Although nephrolithiasis is a more common disease in men rather than women, several studies over the last decades show that the male to female ratio 3:1 is narrowing. These finding may be associated to modified risk factors for stone formation between females and males. Changes in lifestyle and increasing obesity in women may play a role in shifting of gender disparity. Furthermore, recent studies have demonstrated an increase of kidney stones in women which have necessitated emergency department visits (ED). Therefore, females show a greater percentage of mortality rate if compared to males, especially if stone disease is associated to urosepsis and requires the admission to the Intensive Care Unit (ICU). This article reviews recent insights into changing gender prevalence in urinary calculi and into identifying the relation between gender and risk factors for stone disease, that in case of severe urosepsis might also lead to mortality.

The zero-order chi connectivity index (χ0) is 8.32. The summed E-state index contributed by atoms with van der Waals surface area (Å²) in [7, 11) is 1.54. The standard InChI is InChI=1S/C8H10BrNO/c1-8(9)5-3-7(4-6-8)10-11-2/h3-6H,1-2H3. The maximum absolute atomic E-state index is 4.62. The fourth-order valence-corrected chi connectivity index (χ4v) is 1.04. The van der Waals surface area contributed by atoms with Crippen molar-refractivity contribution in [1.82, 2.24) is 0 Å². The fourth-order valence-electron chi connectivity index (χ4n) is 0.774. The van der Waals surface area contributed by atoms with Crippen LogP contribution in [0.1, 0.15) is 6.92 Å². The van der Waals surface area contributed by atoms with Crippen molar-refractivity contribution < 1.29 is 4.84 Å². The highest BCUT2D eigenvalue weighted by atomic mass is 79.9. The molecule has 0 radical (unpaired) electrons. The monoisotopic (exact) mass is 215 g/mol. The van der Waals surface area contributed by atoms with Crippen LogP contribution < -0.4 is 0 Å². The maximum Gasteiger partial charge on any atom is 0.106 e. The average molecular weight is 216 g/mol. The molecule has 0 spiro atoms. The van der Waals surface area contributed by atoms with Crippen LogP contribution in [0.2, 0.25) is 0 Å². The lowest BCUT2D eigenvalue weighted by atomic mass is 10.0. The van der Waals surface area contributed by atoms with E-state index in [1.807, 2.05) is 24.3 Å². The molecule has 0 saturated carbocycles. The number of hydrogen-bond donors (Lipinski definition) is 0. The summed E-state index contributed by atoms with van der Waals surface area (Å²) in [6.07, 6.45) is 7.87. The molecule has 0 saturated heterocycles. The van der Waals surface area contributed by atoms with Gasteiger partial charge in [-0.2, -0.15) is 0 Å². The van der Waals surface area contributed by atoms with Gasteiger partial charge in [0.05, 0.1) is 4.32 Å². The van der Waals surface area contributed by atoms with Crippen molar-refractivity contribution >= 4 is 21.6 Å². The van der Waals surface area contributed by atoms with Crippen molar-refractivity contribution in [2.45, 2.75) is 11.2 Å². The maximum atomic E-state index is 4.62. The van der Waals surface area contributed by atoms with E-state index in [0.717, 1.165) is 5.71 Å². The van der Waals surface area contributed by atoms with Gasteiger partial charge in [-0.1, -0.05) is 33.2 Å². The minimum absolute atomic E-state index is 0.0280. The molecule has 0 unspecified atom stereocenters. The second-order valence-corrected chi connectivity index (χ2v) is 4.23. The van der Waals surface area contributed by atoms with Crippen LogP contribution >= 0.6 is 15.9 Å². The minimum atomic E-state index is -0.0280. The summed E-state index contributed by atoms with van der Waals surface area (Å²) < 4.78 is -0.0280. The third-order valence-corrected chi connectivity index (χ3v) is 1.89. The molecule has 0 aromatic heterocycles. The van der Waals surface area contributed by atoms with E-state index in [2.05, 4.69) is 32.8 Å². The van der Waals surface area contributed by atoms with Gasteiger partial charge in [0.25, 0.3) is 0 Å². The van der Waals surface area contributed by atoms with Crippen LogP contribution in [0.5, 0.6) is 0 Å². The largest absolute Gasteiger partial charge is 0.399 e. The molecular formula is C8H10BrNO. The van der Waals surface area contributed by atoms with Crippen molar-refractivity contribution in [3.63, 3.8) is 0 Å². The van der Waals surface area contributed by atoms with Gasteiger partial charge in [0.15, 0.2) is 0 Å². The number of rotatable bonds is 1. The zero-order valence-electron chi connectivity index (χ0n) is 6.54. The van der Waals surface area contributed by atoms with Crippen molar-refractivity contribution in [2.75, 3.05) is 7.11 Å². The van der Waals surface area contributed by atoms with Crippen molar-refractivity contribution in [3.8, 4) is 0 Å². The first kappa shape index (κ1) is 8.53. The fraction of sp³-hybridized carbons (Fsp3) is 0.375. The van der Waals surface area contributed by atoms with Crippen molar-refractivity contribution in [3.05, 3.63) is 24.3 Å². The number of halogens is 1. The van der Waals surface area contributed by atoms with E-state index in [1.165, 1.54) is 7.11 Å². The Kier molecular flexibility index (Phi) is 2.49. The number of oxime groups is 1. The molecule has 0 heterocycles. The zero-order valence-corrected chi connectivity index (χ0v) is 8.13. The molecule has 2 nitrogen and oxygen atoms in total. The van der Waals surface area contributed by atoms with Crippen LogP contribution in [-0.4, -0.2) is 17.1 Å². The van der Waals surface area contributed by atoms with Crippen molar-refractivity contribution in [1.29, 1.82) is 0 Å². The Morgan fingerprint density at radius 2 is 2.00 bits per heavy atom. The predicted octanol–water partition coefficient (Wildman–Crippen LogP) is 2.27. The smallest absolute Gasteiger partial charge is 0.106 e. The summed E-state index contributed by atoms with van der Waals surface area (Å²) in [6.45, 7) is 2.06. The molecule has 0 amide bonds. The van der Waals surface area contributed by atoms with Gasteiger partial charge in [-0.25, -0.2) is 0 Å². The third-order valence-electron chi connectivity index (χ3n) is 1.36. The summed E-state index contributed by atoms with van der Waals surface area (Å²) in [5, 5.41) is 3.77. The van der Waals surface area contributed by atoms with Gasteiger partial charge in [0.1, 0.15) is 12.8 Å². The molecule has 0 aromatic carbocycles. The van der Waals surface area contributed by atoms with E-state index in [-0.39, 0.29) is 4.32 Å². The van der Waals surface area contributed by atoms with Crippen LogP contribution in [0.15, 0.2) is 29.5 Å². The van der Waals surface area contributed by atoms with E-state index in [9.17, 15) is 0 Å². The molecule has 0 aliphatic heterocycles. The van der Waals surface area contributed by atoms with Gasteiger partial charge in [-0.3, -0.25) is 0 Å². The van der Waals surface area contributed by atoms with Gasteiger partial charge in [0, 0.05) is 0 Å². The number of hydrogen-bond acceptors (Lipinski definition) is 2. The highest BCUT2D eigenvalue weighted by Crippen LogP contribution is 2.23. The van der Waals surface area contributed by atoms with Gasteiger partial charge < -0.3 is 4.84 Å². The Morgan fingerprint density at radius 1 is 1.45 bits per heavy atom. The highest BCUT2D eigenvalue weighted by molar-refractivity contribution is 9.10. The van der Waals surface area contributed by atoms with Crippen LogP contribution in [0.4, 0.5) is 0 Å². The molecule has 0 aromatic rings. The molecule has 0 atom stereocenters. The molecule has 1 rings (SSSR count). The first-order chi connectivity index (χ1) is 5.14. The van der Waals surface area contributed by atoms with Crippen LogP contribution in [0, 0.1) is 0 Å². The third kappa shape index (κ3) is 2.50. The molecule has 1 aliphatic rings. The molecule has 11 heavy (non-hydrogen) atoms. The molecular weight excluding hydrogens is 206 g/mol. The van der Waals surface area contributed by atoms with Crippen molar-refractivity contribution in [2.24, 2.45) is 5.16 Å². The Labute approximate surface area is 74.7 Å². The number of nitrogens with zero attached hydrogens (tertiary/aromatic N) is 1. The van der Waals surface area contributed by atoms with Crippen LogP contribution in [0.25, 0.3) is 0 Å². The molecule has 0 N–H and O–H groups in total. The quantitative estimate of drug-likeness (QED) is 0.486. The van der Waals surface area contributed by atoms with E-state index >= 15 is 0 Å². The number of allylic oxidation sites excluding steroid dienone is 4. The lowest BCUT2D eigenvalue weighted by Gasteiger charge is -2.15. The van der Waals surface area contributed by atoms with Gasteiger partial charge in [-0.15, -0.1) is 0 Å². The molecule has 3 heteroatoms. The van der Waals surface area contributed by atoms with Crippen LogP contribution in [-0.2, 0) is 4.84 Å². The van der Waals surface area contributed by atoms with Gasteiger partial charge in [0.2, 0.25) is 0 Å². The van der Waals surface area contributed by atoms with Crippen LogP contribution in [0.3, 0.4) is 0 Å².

Urologia. 2020 Oct 21 [Epub ahead of print]
Elisa Cicerello, Mario S Mangano, Giandavide Cova, Matteo Ciaccia
Unità Complessa di Urologia, Dipartimento di Chirurgia Specialistica, Ospedale Ca' Foncello, Treviso, Italy.